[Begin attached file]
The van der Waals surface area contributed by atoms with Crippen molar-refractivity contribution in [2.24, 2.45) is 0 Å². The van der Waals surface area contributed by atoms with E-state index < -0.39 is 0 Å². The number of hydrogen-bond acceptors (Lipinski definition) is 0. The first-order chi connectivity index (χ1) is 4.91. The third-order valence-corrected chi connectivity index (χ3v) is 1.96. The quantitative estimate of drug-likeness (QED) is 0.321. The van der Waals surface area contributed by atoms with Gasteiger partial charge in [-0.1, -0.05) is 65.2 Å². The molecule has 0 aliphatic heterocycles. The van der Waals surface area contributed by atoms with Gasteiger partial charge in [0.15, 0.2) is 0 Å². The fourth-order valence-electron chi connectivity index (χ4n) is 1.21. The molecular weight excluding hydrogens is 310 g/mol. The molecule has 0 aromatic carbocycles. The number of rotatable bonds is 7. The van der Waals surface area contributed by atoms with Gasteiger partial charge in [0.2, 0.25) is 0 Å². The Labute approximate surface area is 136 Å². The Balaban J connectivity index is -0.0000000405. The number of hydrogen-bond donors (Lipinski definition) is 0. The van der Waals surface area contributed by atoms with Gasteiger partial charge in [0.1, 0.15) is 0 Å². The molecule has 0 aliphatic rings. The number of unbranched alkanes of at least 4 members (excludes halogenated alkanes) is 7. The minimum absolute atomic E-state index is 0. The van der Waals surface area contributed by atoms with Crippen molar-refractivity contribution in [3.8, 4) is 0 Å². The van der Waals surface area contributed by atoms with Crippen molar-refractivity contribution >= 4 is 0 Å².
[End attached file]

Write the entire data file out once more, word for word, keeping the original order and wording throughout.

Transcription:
The van der Waals surface area contributed by atoms with Crippen molar-refractivity contribution in [2.24, 2.45) is 0 Å². The van der Waals surface area contributed by atoms with E-state index < -0.39 is 0 Å². The number of hydrogen-bond acceptors (Lipinski definition) is 0. The first-order chi connectivity index (χ1) is 4.91. The third-order valence-corrected chi connectivity index (χ3v) is 1.96. The quantitative estimate of drug-likeness (QED) is 0.321. The van der Waals surface area contributed by atoms with Gasteiger partial charge in [-0.1, -0.05) is 65.2 Å². The molecule has 0 aliphatic heterocycles. The van der Waals surface area contributed by atoms with Gasteiger partial charge in [0.15, 0.2) is 0 Å². The fourth-order valence-electron chi connectivity index (χ4n) is 1.21. The molecular weight excluding hydrogens is 310 g/mol. The molecule has 0 aromatic carbocycles. The number of rotatable bonds is 7. The van der Waals surface area contributed by atoms with Gasteiger partial charge in [0.2, 0.25) is 0 Å². The Labute approximate surface area is 136 Å². The Balaban J connectivity index is -0.0000000405. The number of hydrogen-bond donors (Lipinski definition) is 0. The van der Waals surface area contributed by atoms with Gasteiger partial charge in [0.1, 0.15) is 0 Å². The molecule has 0 aliphatic rings. The number of unbranched alkanes of at least 4 members (excludes halogenated alkanes) is 7. The minimum absolute atomic E-state index is 0. The van der Waals surface area contributed by atoms with Crippen molar-refractivity contribution in [3.8, 4) is 0 Å². The van der Waals surface area contributed by atoms with Crippen molar-refractivity contribution >= 4 is 0 Å².